Patrick Odier on why the sustainable finance community is gathering momentum in Geneva


Geneva is the city where both the Red Cross was founded and the U.N. Human Rights
Council is headquartered. It’s also a city with a long, storied tradition in banking. Will the
combination of humanism and finance define the future of the banking industry moving
forward? reporter Tanya König speaks to Patrick Odier, the president of Swiss
Sustainable Finance and Building Bridges, an initiative aimed at making finance more
sustainable, to find out if Geneva can benefit from the best of both worlds. The banking sector is undergoing the biggest transformation in
history. How can financial institutions adjust their business model so they’re not seen
as part of the problem but instead as good, responsible corporate citizens?

Patrick Odier: I think we should remind ourselves that the role of banks is twofold mainly:
One, to insure the irrigation of the economy at all times; and two, to protect savings, make it
grow, transfer it, etcetera. When you look at the huge transformation that is taking place
today throughout the world, it concerns every sector, and in this respect capital can help a lot
as can many other factors. If you take consumption, behavior would help the transition. If
you take technology, technology would help with new solutions. If you take regulation,
regulation is what puts a frame around the activities. And capital will encourage the right
directions to be taken by industries. And in this sense, banking is, in this situation, even
more a part of the solution than it has ever been.


Global challenges such as climate change, changing regulatory framework, and a
demand from younger generations to earn market-conform returns through
sustainable solutions are just some of the drivers for responsible investing. But there
are still voices claiming that profit and purpose are conflicting goals. How do you
answer those critics?

I think in this respect we’ll have to look at the fiduciary responsibility of the intermediaries,
such as the banks, asset managers, the wealth managers, which have to guide capital and
savings into a certain direction because those directions offer the best opportunities for
investments and/or because those directions allow to mitigate risk at best. In this respect,
there’s full alignment between the interest of the banking sector and of the clients and
investors. It’s the same with credit: Credit is the most risky financial activity, and this risky
activity has to do with managing the risk correctly. If you don’t see a transformation into a
sector correctly, you’re going to take a big risk lending to the wrong counterparties.


You’re the president of Building Bridges, a groundbreaking event that will include
politicians, the financial sector, and NGOs from November 29 to December 2 in
Geneva, supported by Swiss public authorities. What’s the idea behind this event?

The idea behind Building Bridges is really to make sure that all parties involved in the
sustainability transition will find themselves around the same table to set the agenda
correctly—what are the themes that deserve collective initiatives, and what are the individual
ideas that are worth exchanging so that acceleration can take place. That’s why Building
Bridges will exist, and that’s why we hope to make it a big success.


You also claim that Building Bridges is not just an event, but a movement. What does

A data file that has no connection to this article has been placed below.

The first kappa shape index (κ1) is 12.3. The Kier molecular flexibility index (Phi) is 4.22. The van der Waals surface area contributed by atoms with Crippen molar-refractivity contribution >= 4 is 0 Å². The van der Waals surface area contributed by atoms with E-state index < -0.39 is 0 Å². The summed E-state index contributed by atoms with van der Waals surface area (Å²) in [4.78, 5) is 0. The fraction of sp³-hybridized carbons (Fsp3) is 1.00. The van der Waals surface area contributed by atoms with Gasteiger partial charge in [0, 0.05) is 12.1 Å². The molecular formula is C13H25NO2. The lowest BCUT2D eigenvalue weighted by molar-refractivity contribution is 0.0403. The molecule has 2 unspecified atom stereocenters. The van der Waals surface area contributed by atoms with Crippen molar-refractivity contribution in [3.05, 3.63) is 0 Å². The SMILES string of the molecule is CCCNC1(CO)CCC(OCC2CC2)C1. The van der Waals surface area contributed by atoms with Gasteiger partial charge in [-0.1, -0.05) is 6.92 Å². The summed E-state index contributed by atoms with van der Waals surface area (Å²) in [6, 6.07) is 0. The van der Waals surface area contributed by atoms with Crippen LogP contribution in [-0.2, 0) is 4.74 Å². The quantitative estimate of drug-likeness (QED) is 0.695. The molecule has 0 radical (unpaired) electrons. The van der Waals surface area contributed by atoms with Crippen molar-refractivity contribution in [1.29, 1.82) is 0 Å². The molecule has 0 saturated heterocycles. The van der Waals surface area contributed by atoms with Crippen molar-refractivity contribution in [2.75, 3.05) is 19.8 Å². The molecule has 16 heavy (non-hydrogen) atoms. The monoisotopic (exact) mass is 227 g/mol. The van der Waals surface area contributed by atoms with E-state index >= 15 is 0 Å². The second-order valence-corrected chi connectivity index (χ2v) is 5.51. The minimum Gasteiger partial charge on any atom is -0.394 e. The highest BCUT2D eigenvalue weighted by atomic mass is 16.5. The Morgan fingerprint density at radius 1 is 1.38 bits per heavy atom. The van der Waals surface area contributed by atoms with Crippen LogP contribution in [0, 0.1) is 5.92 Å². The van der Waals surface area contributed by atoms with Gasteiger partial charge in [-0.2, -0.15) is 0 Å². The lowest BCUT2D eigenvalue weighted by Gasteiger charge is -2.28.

that mean? How can you achieve that?

Building Bridges will be composed of a big summit that will be the lighthouse of the week, if
you wish. But it is a week, meaning that there will be 77 events this year that will address all
kinds of issues that are spontaneously generated by different constituencies that come to the
table. We will also make sure that out of these discussions some work streams can be
defined so that in the continuity of one week the discussion continues and perhaps initiatives
can start.


Do you also check back to see if those initiatives are put into place?

Of course! We check back, and we also encourage everyone around the table to focus on
this part of the year to make sure they come up with the announcement of the initiatives so
that it gives a sort of momentum for everyone to encourage those initiatives to take place.


There are several urgent challenges of advancing sustainable finance. Which one is
Building Bridges addressing?

This year, with input from the community, we have decided to direct the reflections around
three main themes. The first theme is about matching demand and supply of capital. There
is a lot of demand for certain types of projects, there is a lot of capital. How come there’s still
a mismatch? The second theme has to do with the means to do that correctly, i.e.
transparency about what is being done—and data and information. What kind of information
should be available to anyone to make a right decision, including the financial sector. And
the final work stream that has been established, and will be the subject of a main focus
during the week, is the role of technology to accelerate the sustainable transition.


Why have you chosen Geneva to be the hub for the sustainable finance community to
come together?

Geneva and Switzerland benefit from a unique advantage. All the international organizations
are present at the same place: the NGOs, industry, finance, academia, as well as the Swiss
government. The contact between Geneva and Zurich, Basel and Lugano is as fluid as it
should be. So in this respect, I think it would have been a mistake not to use Switzerland and
Geneva to try to develop this Building Bridges initiative.